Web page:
From July to August of last year, approximately 8000 US residents were surveyed by the healthcare entity. Rock Health has conducted many surveys of this nature in the last seven years to gage how the public treats digital healthcare in the present day and have surveyed close to ten thousand individuals consistently each year.
According to the survey results from 2022, there was an 8% increase in individuals who availed of telehealth for some form of medical treatment once or more. Respondents who were at least fifty-five years old increased their percentage by twelve points, from sixty-four to seventy six percent in 2022. Similarly, telehealth use among respondents based in rural regions increased to seventy three percent, and for individuals without health insurance it increased approximately half, representing rises of thirteen percent from the previous year. In 2022, eighty two percent of both women and Hispanic identifying individuals claimed to used telemedicine, a nine-percent improvement from the previous year in both categories. In addition, LGBQA+, transgender, and non-binary respondents reported higher rates of telehealth use than those who identify as other orientations. This is of note in transgender individuals, where 98 percent reported using telehealth in 2022. Changes in the utilization of telehealth modality are also revealed by the new data, where it was found that the usage of all other telemedicine modalities increased in 2022 compared to previous year, while usage of live video telemedicine remained at similar rates. In 2022, the percentage of telehealth visits conducted via telephone-only calls increased by over ten percent, now at a level of over half of overall telehealth appointments. In addition, the percentage of visits conducted via health apps and websites rose by eleven percent, email usage increased by nine percent, and text message usage increased by eight percent. Audio only remote healthcare was also analyzed in the discussion section, where the report states: “At present day, audio-only telemedicine visits bring in similar, if not identical, reimbursement dollars but increase access to patients, require less enterprise overhead (e.g., reduced IT investment in maintaining or upgrading live-video software), and allow clinical staff more flexibility for when and how they engage with patients—all factors that encourage provider organizations to continue offering telemedicine “beyond the screen.”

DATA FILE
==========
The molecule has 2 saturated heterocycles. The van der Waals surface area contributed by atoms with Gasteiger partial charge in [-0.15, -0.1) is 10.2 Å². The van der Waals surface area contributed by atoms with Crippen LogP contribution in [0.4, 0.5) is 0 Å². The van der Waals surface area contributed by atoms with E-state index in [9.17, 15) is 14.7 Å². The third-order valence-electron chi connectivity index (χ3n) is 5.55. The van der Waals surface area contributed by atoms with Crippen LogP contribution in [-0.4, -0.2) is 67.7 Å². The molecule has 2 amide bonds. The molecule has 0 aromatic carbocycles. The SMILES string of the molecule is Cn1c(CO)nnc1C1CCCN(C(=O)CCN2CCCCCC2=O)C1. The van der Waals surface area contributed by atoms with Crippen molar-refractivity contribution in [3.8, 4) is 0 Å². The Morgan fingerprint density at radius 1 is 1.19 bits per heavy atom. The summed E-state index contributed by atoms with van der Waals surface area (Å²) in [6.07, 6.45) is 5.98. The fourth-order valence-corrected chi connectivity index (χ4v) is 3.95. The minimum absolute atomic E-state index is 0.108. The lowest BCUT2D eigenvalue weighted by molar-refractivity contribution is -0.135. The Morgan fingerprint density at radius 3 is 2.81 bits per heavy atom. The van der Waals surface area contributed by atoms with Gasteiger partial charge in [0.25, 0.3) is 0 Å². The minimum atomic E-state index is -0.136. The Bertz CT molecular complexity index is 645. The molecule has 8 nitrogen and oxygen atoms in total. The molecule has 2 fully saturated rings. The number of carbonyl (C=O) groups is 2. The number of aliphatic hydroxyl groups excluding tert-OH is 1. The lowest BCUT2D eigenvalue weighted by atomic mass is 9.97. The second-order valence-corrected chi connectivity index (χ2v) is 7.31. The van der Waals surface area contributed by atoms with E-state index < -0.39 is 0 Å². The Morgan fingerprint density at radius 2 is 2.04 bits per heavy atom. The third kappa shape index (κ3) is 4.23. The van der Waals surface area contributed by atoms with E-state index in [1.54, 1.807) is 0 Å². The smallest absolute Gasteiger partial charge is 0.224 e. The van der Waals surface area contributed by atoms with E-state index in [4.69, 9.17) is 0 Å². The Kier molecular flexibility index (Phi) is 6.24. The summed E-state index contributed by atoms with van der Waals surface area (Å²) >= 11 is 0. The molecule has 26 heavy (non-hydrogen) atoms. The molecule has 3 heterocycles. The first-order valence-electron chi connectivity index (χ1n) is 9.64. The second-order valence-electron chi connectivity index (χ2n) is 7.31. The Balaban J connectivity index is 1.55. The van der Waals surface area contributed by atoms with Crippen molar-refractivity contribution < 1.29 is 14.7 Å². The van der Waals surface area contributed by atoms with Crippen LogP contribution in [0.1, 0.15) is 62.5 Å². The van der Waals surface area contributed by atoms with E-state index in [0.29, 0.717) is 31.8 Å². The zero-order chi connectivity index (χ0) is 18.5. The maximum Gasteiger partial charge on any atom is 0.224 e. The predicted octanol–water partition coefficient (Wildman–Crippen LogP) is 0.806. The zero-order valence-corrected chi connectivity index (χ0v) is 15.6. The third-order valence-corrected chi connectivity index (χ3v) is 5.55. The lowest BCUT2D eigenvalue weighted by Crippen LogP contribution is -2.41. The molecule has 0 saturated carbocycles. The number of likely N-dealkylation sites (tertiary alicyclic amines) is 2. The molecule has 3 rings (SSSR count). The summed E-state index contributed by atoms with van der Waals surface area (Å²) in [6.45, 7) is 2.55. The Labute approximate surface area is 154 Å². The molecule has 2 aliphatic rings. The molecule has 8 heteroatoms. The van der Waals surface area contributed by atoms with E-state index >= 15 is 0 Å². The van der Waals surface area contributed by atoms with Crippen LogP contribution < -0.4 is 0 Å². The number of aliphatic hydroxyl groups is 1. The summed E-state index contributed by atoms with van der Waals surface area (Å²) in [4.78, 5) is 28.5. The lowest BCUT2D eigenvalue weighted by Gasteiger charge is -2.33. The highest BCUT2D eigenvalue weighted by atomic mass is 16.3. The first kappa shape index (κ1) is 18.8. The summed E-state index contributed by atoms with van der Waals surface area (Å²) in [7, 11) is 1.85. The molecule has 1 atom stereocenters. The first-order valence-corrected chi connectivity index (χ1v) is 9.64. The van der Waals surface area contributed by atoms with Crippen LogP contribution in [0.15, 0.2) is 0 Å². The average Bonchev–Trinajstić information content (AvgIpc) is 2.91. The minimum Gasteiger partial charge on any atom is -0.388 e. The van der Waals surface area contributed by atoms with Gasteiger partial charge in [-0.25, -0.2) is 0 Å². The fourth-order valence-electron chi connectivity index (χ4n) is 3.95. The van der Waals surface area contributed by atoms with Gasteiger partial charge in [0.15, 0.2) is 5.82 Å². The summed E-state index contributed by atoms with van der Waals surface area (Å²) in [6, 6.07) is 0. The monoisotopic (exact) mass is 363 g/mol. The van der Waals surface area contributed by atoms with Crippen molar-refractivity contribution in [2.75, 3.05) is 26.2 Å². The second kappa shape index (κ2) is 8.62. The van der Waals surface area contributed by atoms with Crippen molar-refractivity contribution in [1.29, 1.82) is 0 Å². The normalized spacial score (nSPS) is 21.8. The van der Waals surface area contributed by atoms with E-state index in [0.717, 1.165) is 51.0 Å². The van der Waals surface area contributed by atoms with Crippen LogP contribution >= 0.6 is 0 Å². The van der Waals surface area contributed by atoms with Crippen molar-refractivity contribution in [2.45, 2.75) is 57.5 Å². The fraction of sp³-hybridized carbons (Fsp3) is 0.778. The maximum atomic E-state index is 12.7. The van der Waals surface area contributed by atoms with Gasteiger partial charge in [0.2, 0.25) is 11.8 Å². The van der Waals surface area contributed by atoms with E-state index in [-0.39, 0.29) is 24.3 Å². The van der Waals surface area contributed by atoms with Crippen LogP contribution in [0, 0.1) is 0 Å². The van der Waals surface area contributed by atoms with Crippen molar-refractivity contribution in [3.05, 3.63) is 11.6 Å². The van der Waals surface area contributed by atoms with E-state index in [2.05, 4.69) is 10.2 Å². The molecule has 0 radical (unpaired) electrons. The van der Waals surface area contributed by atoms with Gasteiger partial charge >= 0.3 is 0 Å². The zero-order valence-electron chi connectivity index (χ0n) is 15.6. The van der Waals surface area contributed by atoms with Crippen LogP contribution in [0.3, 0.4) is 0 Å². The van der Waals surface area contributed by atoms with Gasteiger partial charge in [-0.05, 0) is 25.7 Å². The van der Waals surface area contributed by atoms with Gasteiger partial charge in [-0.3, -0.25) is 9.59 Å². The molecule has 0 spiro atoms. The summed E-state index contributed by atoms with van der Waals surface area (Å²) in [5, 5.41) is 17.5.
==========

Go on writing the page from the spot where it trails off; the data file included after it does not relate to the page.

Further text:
The survey also reveals that wearable adoption has remained relatively stagnant over the course of the Covid-19 Pandemic. After a ten percent increase from 2019 to 2020, the level of utilization has improved only slightly, reaching forty six percent in 2022, which is up only three percent from the beginning of the pandemic. With respect to younger individuals, respondents with either higher levels of income or of education reported owning a wearable at a rate of seventy four percent, while ownership among individuals classified as older and with lower levels of income or education reached an level of twenty one percent.